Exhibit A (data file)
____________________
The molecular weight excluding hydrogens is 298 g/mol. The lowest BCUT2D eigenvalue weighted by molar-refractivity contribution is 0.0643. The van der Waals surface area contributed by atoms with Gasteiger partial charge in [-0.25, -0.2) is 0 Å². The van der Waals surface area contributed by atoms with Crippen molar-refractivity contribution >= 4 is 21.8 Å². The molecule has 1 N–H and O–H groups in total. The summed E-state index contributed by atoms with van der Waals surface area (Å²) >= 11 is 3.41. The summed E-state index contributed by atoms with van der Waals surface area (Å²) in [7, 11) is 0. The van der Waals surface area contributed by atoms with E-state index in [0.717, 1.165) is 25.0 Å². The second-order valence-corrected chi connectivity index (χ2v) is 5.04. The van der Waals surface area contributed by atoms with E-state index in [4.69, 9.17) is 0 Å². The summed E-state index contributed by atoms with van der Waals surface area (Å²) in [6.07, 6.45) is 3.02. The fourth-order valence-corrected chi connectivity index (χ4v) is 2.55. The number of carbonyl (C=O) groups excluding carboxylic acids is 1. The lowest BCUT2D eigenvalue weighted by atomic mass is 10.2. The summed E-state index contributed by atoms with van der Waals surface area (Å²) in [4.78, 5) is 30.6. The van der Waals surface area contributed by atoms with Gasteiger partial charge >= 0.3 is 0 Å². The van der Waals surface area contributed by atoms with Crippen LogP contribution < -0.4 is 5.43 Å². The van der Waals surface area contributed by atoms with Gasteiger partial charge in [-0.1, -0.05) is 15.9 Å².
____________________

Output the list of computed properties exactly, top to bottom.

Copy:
The molecular weight excluding hydrogens is 298 g/mol. The lowest BCUT2D eigenvalue weighted by molar-refractivity contribution is 0.0643. The van der Waals surface area contributed by atoms with Gasteiger partial charge in [-0.25, -0.2) is 0 Å². The van der Waals surface area contributed by atoms with Crippen molar-refractivity contribution >= 4 is 21.8 Å². The molecule has 1 N–H and O–H groups in total. The summed E-state index contributed by atoms with van der Waals surface area (Å²) >= 11 is 3.41. The summed E-state index contributed by atoms with van der Waals surface area (Å²) in [7, 11) is 0. The van der Waals surface area contributed by atoms with E-state index in [0.717, 1.165) is 25.0 Å². The second-order valence-corrected chi connectivity index (χ2v) is 5.04. The van der Waals surface area contributed by atoms with E-state index in [4.69, 9.17) is 0 Å². The summed E-state index contributed by atoms with van der Waals surface area (Å²) in [6.07, 6.45) is 3.02. The fourth-order valence-corrected chi connectivity index (χ4v) is 2.55. The number of carbonyl (C=O) groups excluding carboxylic acids is 1. The lowest BCUT2D eigenvalue weighted by atomic mass is 10.2. The summed E-state index contributed by atoms with van der Waals surface area (Å²) in [4.78, 5) is 30.6. The van der Waals surface area contributed by atoms with Gasteiger partial charge >= 0.3 is 0 Å². The van der Waals surface area contributed by atoms with Crippen LogP contribution < -0.4 is 5.43 Å². The van der Waals surface area contributed by atoms with Gasteiger partial charge in [-0.1, -0.05) is 15.9 Å².